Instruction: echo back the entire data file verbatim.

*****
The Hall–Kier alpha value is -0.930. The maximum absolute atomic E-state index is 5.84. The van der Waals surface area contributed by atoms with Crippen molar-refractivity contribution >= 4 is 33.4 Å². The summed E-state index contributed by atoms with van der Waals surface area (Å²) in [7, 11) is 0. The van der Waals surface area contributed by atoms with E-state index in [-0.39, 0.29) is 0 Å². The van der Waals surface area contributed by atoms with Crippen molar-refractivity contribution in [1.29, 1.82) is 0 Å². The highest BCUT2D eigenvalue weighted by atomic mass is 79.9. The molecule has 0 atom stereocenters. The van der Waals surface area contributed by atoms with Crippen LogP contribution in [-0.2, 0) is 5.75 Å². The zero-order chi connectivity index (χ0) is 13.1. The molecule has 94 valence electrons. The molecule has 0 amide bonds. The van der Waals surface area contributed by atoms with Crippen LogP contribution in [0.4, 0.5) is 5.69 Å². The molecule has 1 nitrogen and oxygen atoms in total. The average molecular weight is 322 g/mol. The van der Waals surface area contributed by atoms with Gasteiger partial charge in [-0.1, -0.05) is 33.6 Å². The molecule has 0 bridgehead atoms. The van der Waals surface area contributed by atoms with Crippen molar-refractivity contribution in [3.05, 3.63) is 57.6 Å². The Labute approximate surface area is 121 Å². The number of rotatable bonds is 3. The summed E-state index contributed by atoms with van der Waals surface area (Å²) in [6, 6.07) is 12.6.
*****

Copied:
The Hall–Kier alpha value is -0.930. The maximum absolute atomic E-state index is 5.84. The van der Waals surface area contributed by atoms with Crippen molar-refractivity contribution >= 4 is 33.4 Å². The summed E-state index contributed by atoms with van der Waals surface area (Å²) in [7, 11) is 0. The van der Waals surface area contributed by atoms with E-state index in [-0.39, 0.29) is 0 Å². The van der Waals surface area contributed by atoms with Crippen molar-refractivity contribution in [1.29, 1.82) is 0 Å². The highest BCUT2D eigenvalue weighted by atomic mass is 79.9. The molecule has 0 atom stereocenters. The van der Waals surface area contributed by atoms with Crippen LogP contribution in [-0.2, 0) is 5.75 Å². The zero-order chi connectivity index (χ0) is 13.1. The molecule has 94 valence electrons. The molecule has 0 amide bonds. The van der Waals surface area contributed by atoms with Crippen LogP contribution in [0.4, 0.5) is 5.69 Å². The molecule has 1 nitrogen and oxygen atoms in total. The average molecular weight is 322 g/mol. The van der Waals surface area contributed by atoms with Gasteiger partial charge in [-0.1, -0.05) is 33.6 Å². The molecule has 0 bridgehead atoms. The van der Waals surface area contributed by atoms with Crippen molar-refractivity contribution in [3.05, 3.63) is 57.6 Å². The Labute approximate surface area is 121 Å². The number of rotatable bonds is 3. The summed E-state index contributed by atoms with van der Waals surface area (Å²) in [6, 6.07) is 12.6.